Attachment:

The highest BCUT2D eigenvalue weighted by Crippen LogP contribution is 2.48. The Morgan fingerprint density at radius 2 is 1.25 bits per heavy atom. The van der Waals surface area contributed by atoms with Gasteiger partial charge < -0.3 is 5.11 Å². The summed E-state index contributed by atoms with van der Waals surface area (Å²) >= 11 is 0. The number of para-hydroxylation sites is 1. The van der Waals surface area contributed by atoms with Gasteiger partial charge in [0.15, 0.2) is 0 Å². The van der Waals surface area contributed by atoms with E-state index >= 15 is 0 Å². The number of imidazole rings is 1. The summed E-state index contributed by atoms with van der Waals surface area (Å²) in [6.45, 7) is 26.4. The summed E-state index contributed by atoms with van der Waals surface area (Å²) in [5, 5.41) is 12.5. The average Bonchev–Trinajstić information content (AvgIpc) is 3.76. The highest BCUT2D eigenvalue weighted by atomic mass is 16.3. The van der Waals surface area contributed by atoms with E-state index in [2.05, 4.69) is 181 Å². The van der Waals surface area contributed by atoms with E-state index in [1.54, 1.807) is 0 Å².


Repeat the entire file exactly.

The highest BCUT2D eigenvalue weighted by Crippen LogP contribution is 2.48. The Morgan fingerprint density at radius 2 is 1.25 bits per heavy atom. The van der Waals surface area contributed by atoms with Gasteiger partial charge < -0.3 is 5.11 Å². The summed E-state index contributed by atoms with van der Waals surface area (Å²) >= 11 is 0. The number of para-hydroxylation sites is 1. The van der Waals surface area contributed by atoms with Gasteiger partial charge in [0.15, 0.2) is 0 Å². The van der Waals surface area contributed by atoms with E-state index >= 15 is 0 Å². The number of imidazole rings is 1. The summed E-state index contributed by atoms with van der Waals surface area (Å²) in [6.45, 7) is 26.4. The summed E-state index contributed by atoms with van der Waals surface area (Å²) in [5, 5.41) is 12.5. The average Bonchev–Trinajstić information content (AvgIpc) is 3.76. The highest BCUT2D eigenvalue weighted by atomic mass is 16.3. The van der Waals surface area contributed by atoms with E-state index in [2.05, 4.69) is 181 Å². The van der Waals surface area contributed by atoms with E-state index in [1.54, 1.807) is 0 Å².